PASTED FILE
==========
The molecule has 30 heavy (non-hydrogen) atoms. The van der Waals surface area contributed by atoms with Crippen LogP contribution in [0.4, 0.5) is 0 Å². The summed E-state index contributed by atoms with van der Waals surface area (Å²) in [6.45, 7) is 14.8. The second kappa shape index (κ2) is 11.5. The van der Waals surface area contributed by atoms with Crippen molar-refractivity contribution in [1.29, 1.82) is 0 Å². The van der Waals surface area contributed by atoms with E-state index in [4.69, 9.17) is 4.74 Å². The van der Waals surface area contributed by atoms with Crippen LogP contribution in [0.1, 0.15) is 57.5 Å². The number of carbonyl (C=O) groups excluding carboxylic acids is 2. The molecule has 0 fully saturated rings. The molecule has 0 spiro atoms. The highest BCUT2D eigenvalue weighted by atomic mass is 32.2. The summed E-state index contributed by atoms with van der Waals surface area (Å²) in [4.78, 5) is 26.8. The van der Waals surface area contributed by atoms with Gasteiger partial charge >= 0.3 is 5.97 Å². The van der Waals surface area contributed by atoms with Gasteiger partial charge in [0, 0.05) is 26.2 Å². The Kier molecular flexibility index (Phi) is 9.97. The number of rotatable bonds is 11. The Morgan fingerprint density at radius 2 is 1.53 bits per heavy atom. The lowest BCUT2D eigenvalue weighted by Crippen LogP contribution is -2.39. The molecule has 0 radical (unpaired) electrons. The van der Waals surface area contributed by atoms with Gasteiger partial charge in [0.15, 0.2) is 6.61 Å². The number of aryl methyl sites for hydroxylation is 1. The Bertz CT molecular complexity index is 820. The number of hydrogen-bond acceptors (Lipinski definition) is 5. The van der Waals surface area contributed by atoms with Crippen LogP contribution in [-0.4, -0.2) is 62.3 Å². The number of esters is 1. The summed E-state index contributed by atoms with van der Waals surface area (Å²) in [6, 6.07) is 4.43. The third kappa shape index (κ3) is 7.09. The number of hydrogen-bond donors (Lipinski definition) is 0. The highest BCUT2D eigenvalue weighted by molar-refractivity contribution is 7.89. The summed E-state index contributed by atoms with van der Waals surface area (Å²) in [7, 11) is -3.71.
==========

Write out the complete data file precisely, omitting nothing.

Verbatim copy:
The molecule has 30 heavy (non-hydrogen) atoms. The van der Waals surface area contributed by atoms with Crippen LogP contribution in [0.4, 0.5) is 0 Å². The summed E-state index contributed by atoms with van der Waals surface area (Å²) in [6.45, 7) is 14.8. The second kappa shape index (κ2) is 11.5. The van der Waals surface area contributed by atoms with Crippen molar-refractivity contribution in [1.29, 1.82) is 0 Å². The van der Waals surface area contributed by atoms with E-state index in [4.69, 9.17) is 4.74 Å². The van der Waals surface area contributed by atoms with Crippen LogP contribution in [0.1, 0.15) is 57.5 Å². The number of carbonyl (C=O) groups excluding carboxylic acids is 2. The molecule has 0 fully saturated rings. The molecule has 0 spiro atoms. The highest BCUT2D eigenvalue weighted by atomic mass is 32.2. The summed E-state index contributed by atoms with van der Waals surface area (Å²) in [4.78, 5) is 26.8. The van der Waals surface area contributed by atoms with Gasteiger partial charge >= 0.3 is 5.97 Å². The van der Waals surface area contributed by atoms with Gasteiger partial charge in [0, 0.05) is 26.2 Å². The Kier molecular flexibility index (Phi) is 9.97. The number of rotatable bonds is 11. The Morgan fingerprint density at radius 2 is 1.53 bits per heavy atom. The lowest BCUT2D eigenvalue weighted by Crippen LogP contribution is -2.39. The molecule has 0 radical (unpaired) electrons. The van der Waals surface area contributed by atoms with Gasteiger partial charge in [0.15, 0.2) is 6.61 Å². The number of aryl methyl sites for hydroxylation is 1. The Bertz CT molecular complexity index is 820. The number of hydrogen-bond acceptors (Lipinski definition) is 5. The van der Waals surface area contributed by atoms with Crippen LogP contribution in [-0.4, -0.2) is 62.3 Å². The number of esters is 1. The summed E-state index contributed by atoms with van der Waals surface area (Å²) in [6, 6.07) is 4.43. The third kappa shape index (κ3) is 7.09. The number of hydrogen-bond donors (Lipinski definition) is 0. The highest BCUT2D eigenvalue weighted by molar-refractivity contribution is 7.89. The summed E-state index contributed by atoms with van der Waals surface area (Å²) in [7, 11) is -3.71.